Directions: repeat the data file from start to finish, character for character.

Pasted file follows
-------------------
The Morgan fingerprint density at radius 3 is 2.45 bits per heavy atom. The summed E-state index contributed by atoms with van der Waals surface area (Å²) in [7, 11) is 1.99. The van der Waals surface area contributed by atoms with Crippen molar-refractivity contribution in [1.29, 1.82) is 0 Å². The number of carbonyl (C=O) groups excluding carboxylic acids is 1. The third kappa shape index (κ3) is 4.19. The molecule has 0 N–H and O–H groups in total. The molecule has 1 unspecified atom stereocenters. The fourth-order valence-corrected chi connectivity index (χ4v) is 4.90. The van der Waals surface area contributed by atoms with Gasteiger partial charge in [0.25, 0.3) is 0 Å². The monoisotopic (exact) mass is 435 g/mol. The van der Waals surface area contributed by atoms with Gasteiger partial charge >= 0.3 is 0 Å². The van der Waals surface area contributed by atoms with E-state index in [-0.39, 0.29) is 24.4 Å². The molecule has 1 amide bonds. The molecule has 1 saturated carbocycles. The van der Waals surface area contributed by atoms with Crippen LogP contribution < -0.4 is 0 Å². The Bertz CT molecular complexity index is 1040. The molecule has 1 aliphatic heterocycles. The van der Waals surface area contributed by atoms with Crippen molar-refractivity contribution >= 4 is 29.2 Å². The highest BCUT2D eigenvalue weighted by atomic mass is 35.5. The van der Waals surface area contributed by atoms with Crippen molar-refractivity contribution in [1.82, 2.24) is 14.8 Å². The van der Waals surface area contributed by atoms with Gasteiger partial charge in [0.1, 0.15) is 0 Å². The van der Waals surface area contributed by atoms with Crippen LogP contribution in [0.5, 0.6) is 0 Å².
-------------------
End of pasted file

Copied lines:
The Morgan fingerprint density at radius 3 is 2.45 bits per heavy atom. The summed E-state index contributed by atoms with van der Waals surface area (Å²) in [7, 11) is 1.99. The van der Waals surface area contributed by atoms with Crippen molar-refractivity contribution in [1.29, 1.82) is 0 Å². The number of carbonyl (C=O) groups excluding carboxylic acids is 1. The third kappa shape index (κ3) is 4.19. The molecule has 0 N–H and O–H groups in total. The molecule has 1 unspecified atom stereocenters. The fourth-order valence-corrected chi connectivity index (χ4v) is 4.90. The van der Waals surface area contributed by atoms with Gasteiger partial charge in [0.25, 0.3) is 0 Å². The monoisotopic (exact) mass is 435 g/mol. The van der Waals surface area contributed by atoms with Gasteiger partial charge >= 0.3 is 0 Å². The van der Waals surface area contributed by atoms with E-state index in [-0.39, 0.29) is 24.4 Å². The molecule has 1 amide bonds. The molecule has 1 saturated carbocycles. The van der Waals surface area contributed by atoms with Crippen LogP contribution < -0.4 is 0 Å². The Bertz CT molecular complexity index is 1040. The molecule has 1 aliphatic heterocycles. The van der Waals surface area contributed by atoms with Crippen molar-refractivity contribution >= 4 is 29.2 Å². The highest BCUT2D eigenvalue weighted by atomic mass is 35.5. The van der Waals surface area contributed by atoms with Crippen molar-refractivity contribution in [1.82, 2.24) is 14.8 Å². The van der Waals surface area contributed by atoms with Gasteiger partial charge in [0.1, 0.15) is 0 Å². The van der Waals surface area contributed by atoms with Crippen LogP contribution in [0.5, 0.6) is 0 Å².